This dichotomous divide came to an end, for the most part, my first month as a sophomore in high school. My father called me from Egypt on my way to school in the morning: “I just bought a villa in Cairo and we’re all moving in a month.” I broke down crying and was utterly shocked. I was fifteen years old and had never lived anywhere other than America. It was an abrupt change and came with no prior warning. It would take me four months to fully accept and fall in love with Egypt after I got over my initial surprise and overly emotional and apocalyptic “it’s the end of the world” teenage sentiments.
The reason my father uprooted and moved our entire family to the “motherland” was to ensure my brother and I wouldn’t succumb to “American” temptations. He wanted us to live in a Muslim country during our critical teenage years. His solution: take us to Egypt where cultural and socio-religious norms would regulate and monitor our actions and behaviors when we weren’t under their purview. I’ll hand it to him, conceptually it was a brilliant plan and the best years of my life so far have been those spent living in Egypt. However, I’m not a better and more observant Muslim today strictly because of my time spent in the Middle East.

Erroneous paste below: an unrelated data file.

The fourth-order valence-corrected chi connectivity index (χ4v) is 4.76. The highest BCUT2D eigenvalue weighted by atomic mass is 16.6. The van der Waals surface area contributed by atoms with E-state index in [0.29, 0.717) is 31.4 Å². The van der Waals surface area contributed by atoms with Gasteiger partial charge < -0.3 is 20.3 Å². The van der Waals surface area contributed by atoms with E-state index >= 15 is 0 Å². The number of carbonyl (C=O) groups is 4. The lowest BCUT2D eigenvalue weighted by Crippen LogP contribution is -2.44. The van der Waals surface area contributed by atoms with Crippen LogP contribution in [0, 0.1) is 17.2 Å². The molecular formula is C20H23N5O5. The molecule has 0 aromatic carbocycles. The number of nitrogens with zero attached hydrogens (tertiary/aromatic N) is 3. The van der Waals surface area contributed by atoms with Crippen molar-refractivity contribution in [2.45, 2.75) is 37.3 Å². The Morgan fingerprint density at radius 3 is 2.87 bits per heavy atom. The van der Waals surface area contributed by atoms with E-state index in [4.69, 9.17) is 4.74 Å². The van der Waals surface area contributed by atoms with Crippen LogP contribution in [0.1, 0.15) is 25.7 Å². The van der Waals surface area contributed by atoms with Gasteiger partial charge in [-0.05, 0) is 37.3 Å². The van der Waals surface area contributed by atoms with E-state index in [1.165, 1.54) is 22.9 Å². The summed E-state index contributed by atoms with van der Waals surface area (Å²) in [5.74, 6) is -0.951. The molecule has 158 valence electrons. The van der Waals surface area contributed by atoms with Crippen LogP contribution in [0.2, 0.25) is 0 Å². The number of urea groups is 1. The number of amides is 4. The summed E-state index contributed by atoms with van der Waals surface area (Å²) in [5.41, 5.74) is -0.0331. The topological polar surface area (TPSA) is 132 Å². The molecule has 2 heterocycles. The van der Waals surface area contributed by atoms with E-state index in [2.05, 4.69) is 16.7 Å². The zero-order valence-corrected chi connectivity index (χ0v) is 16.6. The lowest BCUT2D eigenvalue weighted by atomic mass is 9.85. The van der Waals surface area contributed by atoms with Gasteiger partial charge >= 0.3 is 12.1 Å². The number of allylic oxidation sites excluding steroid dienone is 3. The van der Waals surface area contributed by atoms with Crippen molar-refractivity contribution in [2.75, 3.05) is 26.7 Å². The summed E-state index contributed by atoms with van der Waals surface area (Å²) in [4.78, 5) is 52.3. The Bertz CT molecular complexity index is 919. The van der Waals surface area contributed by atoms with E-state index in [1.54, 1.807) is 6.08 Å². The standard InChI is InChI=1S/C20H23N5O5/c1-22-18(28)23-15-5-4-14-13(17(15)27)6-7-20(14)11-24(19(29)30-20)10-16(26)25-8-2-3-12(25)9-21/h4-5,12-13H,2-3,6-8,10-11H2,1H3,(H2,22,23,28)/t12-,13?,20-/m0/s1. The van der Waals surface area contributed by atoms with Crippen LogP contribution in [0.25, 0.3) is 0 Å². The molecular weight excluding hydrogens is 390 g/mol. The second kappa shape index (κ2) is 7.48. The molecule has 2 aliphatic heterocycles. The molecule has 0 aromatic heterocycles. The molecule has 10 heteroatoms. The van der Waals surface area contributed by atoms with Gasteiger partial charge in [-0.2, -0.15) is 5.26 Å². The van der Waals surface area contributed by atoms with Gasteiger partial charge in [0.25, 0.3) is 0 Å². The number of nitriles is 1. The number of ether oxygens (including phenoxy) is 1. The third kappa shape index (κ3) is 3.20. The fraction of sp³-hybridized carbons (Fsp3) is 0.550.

Already my first day at a private American high school and I was labeled the “loose American.” My schoolmates had these preconceived notions that Americans had no morals or values, woke up in a pile of cash, and gargled whiskey for breakfast. They clearly thought we all lived in one big Snoop Dogg music video. I of course did none of those things (can you imagine a fifteen year old living that lifestyle?). Eventually, I proved them all wrong. It dawned on me, however, that I not only face stereotypes as a Muslim living in the United States but I also faced stereotypes as an American living in Egypt. I am my own catch-22.
After those inaugural few months, my time in Cairo was amazing. My parents loosened up and my brother and I enjoyed freedoms we never would’ve dreamed of in America. I fit in, relatively, more so than I ever have before. I made lots of friends and was a normal teenager. I was always the American in the group, but that was a good thing. My schoolmates would always ask me to pronounce certain words so they could try to mimmic my accent and pretend to be American. I pronounced it hamburger with, what they called, an obnoxious American accent. They advised me not to speak so American outside of school so others could understand me. I had to tone done my “American” and say it like them: humm-bur-gAAR. Similarly, computer had to be changed to com-buet-AR, otherwise they’d look at me like I was a martian.